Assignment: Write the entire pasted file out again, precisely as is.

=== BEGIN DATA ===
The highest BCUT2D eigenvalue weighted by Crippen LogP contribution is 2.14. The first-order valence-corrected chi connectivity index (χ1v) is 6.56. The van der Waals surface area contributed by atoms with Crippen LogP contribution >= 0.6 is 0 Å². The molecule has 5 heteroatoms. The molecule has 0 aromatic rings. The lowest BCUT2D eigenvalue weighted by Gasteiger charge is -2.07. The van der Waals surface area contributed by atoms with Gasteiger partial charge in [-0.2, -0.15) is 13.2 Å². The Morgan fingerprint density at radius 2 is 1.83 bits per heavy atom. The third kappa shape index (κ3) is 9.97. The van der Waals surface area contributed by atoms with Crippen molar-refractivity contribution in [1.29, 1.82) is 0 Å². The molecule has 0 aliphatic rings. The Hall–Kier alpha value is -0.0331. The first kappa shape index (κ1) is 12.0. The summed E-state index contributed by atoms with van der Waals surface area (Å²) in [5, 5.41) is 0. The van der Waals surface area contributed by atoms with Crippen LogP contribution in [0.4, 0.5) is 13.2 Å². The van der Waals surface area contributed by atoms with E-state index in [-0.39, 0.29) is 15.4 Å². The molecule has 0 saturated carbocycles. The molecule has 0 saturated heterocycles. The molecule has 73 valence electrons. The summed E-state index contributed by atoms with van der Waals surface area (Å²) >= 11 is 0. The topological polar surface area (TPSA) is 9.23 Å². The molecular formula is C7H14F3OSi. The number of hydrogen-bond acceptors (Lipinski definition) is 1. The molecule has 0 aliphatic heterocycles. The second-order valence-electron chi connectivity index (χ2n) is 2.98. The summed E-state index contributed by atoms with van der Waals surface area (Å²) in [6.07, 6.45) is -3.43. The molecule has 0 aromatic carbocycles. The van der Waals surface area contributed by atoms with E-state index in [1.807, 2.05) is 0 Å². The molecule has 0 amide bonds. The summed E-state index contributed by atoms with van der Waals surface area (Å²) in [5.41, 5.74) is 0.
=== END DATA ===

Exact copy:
The highest BCUT2D eigenvalue weighted by Crippen LogP contribution is 2.14. The first-order valence-corrected chi connectivity index (χ1v) is 6.56. The van der Waals surface area contributed by atoms with Crippen LogP contribution >= 0.6 is 0 Å². The molecule has 5 heteroatoms. The molecule has 0 aromatic rings. The lowest BCUT2D eigenvalue weighted by Gasteiger charge is -2.07. The van der Waals surface area contributed by atoms with Gasteiger partial charge in [-0.2, -0.15) is 13.2 Å². The Morgan fingerprint density at radius 2 is 1.83 bits per heavy atom. The third kappa shape index (κ3) is 9.97. The van der Waals surface area contributed by atoms with Crippen molar-refractivity contribution in [1.29, 1.82) is 0 Å². The molecule has 0 aliphatic rings. The Hall–Kier alpha value is -0.0331. The first kappa shape index (κ1) is 12.0. The summed E-state index contributed by atoms with van der Waals surface area (Å²) in [5, 5.41) is 0. The van der Waals surface area contributed by atoms with Crippen LogP contribution in [0.4, 0.5) is 13.2 Å². The van der Waals surface area contributed by atoms with E-state index in [-0.39, 0.29) is 15.4 Å². The molecule has 0 saturated carbocycles. The molecule has 0 saturated heterocycles. The molecule has 73 valence electrons. The summed E-state index contributed by atoms with van der Waals surface area (Å²) >= 11 is 0. The topological polar surface area (TPSA) is 9.23 Å². The molecular formula is C7H14F3OSi. The number of hydrogen-bond acceptors (Lipinski definition) is 1. The molecule has 0 aliphatic heterocycles. The second-order valence-electron chi connectivity index (χ2n) is 2.98. The summed E-state index contributed by atoms with van der Waals surface area (Å²) in [6.07, 6.45) is -3.43. The molecule has 0 aromatic carbocycles. The van der Waals surface area contributed by atoms with E-state index in [1.807, 2.05) is 0 Å². The molecule has 0 amide bonds. The summed E-state index contributed by atoms with van der Waals surface area (Å²) in [5.41, 5.74) is 0.